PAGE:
My Part in Arts Education, Preservation, and Collaboration

02/22/2011 02:43 pm ET | Updated May 25, 2011

In reference to my last blog post, I'd like to write about how I am keeping ballet and more generally, dance and the arts alive today. I know my contributions are small, but I'm hoping to expand them in the future and inspire others like me to invest their knowledge and time to arts education, preservation, and collaboration.

As artists and/or persons dedicated to the arts, it is our responsibility to spearhead arts education and help integrate them into education systems. There are studies that actually show that instilling arts programs in school curriculums helps children learn better. The Arts Education Partnership, the National Endowment of the Arts, and the National Assessment of Educational Progress are a few organizations who have published studies of these facts.

Programs like this are already in place, of course. Jacques D'Amboise heads the National Dance Institute in New York, and the New York City Ballet, in conjunction with the School of American Ballet, hosts lecture demonstrations for school children in New York City to name a couple. Large cities are lucky. Prominent arts organizations in these cities care. They have programs to reach out and educate children and the public at large. But what about smaller communities?

This is where my interests lie. I'm from a very small town and if it hadn't been for my mother taking ballet lessons from Marcia Dale Weary at the Central Pennsylvania Youth Ballet when she was young, I would still be in that small town, clueless about ballet and art. I know. I see it in some of my family and many of the friends I left behind in little Carlisle, PA. It was amazing to bring my step brother to his first ballet performance at New York City Ballet, and hear how much this Iraq war army guy loved it and appreciated me bringing him. I wish I could have done that sooner for him. Now he asks me to come and see the ballet. Can you see my smile?

This has become a mission that is close to my heart. Expose people, especially children who've never seen it, to art in any form. I am a member of the artistic advisory board of the Buck Hill-Skytop Music Festival. The organization is currently preparing for it's second year. I'm organizing a "Music and Dance" evening of performance, but before the festival I am heading into the schools in that area.

The Poconos are an artistically underserved community. And many of the children in the Poconos have never seen live performances of ANY kind. Together with the General Manager of the festival and a former modern dancer, Phil Chan, I will be heading into the Pocono Mountain School System to talk to the students about dance. We will be giving lectures comparing dancing with athletic sports and lectures discussing nutrition and dispelling common stereotypes of dancers and food. We will also be teaching master classes to the students exposing them first hand to dance and ballet. I am very excited to get this underway and am in fact working with the school system to create a program, which can be replicated throughout the country. Also, David Leventhal of the Mark Morris Dance Group will be heading sessions on how dance treats symptoms of Parkinson's disease. This is something I wish I had discovered sooner. My late grandfather suffered from this disease for years and I would have loved to have helped him to combat his symptoms. I can only hope this will prove useful to others with loved ones suffering.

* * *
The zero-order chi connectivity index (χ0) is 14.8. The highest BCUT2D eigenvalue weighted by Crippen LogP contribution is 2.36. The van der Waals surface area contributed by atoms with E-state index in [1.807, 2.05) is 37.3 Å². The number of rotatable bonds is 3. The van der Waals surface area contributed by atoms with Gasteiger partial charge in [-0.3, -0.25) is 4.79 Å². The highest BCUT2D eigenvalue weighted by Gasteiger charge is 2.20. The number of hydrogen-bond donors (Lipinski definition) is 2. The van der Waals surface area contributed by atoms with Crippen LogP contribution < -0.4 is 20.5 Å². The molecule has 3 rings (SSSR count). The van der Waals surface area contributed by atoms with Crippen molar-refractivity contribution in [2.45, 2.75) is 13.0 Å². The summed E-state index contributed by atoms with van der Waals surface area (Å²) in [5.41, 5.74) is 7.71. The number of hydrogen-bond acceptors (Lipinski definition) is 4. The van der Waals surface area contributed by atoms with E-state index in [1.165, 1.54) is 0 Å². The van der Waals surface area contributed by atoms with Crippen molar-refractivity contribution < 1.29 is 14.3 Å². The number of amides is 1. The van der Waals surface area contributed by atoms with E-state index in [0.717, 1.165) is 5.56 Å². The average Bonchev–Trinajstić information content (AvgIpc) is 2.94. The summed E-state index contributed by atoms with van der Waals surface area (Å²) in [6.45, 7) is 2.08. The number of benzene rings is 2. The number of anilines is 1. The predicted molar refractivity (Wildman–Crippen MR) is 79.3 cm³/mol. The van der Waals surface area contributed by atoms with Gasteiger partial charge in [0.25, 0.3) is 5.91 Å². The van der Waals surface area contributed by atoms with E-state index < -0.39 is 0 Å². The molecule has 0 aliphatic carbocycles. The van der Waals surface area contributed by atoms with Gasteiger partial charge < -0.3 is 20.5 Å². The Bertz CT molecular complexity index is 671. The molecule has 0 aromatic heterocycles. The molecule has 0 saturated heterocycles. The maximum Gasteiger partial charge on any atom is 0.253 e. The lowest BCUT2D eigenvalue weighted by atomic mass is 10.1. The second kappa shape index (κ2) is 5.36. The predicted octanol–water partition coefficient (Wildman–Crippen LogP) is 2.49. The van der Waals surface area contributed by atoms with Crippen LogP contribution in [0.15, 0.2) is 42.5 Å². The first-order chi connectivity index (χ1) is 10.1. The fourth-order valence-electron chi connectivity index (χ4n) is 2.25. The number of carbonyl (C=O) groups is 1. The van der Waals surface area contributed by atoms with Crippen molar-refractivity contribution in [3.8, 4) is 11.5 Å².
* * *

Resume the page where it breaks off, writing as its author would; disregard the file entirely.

All of this is part of the larger festival. The Buck Hill-Skytop Music Festival is dedicated to putting on world class performances, but also serves the community. There are many opportunities to see opera and dance for free and even chances to participate in performances. As part of my Music and Dance evening, I've invited some well known Pennsylvania ballet schools to perform with me to offer the public more exposure to how people become dancers. And I'll be dancing with Matthew Stockwell Dibble as my partner, a ballet dancer turned Broadway star to broaden the career path perspective.

I also believe in and love participating in dance when collaborating with other art forms. In these tough economic times, joining with other art forms to create interesting and dynamic programming is essential to our survival amidst budget cuts. Mr. Dibble and I will also be dancing in the opera "Carmen". Melding ballet into the opera, a very old tradition, I hope will prove a great bonus. Its a two for one exposure for the audience. I hope to keep this tradition going in the Poconos.

The Buck Hill-Skytop Music Festival, only in it's second year, is committed to staying and serving the Pocono Mountain community for years to come. Dr. David Mazza, the President of the Board, and Peter Mark, the Artistic Director, along with Phil Chan, have raised over half a million dollars in the past six months, ensuring there is a foundation for at least 3 years of summer festivals. And it is quickly expanding because of the excitement the festival has created in great performances. It is no secret that the arts are going through a tough time with the current economic climate, but there are still opportunities to make great art out there. Especially by those committed to community outreach and education.